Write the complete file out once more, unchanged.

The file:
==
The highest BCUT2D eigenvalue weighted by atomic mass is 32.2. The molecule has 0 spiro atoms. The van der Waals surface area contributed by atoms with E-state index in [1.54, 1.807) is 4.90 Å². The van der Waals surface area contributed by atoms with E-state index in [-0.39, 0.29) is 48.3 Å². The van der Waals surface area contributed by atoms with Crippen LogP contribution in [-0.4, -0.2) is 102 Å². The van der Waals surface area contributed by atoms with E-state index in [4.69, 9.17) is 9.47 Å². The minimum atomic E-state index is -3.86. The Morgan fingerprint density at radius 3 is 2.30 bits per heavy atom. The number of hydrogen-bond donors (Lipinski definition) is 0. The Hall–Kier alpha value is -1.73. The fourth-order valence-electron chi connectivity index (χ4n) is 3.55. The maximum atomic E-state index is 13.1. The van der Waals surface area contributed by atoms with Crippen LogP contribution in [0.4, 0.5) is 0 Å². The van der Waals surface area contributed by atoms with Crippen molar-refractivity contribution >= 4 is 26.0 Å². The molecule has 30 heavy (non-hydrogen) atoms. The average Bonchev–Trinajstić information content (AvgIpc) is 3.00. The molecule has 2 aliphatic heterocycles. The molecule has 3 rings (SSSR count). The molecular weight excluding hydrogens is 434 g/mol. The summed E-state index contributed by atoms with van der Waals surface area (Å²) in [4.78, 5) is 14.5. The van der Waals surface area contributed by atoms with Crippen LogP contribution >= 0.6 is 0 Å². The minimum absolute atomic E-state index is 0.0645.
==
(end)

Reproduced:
The highest BCUT2D eigenvalue weighted by atomic mass is 32.2. The molecule has 0 spiro atoms. The van der Waals surface area contributed by atoms with E-state index in [1.54, 1.807) is 4.90 Å². The van der Waals surface area contributed by atoms with E-state index in [-0.39, 0.29) is 48.3 Å². The van der Waals surface area contributed by atoms with Crippen LogP contribution in [-0.4, -0.2) is 102 Å². The van der Waals surface area contributed by atoms with E-state index in [4.69, 9.17) is 9.47 Å². The minimum atomic E-state index is -3.86. The Morgan fingerprint density at radius 3 is 2.30 bits per heavy atom. The number of hydrogen-bond donors (Lipinski definition) is 0. The Hall–Kier alpha value is -1.73. The fourth-order valence-electron chi connectivity index (χ4n) is 3.55. The maximum atomic E-state index is 13.1. The van der Waals surface area contributed by atoms with Crippen LogP contribution in [0.4, 0.5) is 0 Å². The van der Waals surface area contributed by atoms with Crippen molar-refractivity contribution >= 4 is 26.0 Å². The molecule has 30 heavy (non-hydrogen) atoms. The average Bonchev–Trinajstić information content (AvgIpc) is 3.00. The molecule has 2 aliphatic heterocycles. The molecule has 3 rings (SSSR count). The molecular weight excluding hydrogens is 434 g/mol. The summed E-state index contributed by atoms with van der Waals surface area (Å²) in [4.78, 5) is 14.5. The van der Waals surface area contributed by atoms with Crippen LogP contribution >= 0.6 is 0 Å². The minimum absolute atomic E-state index is 0.0645.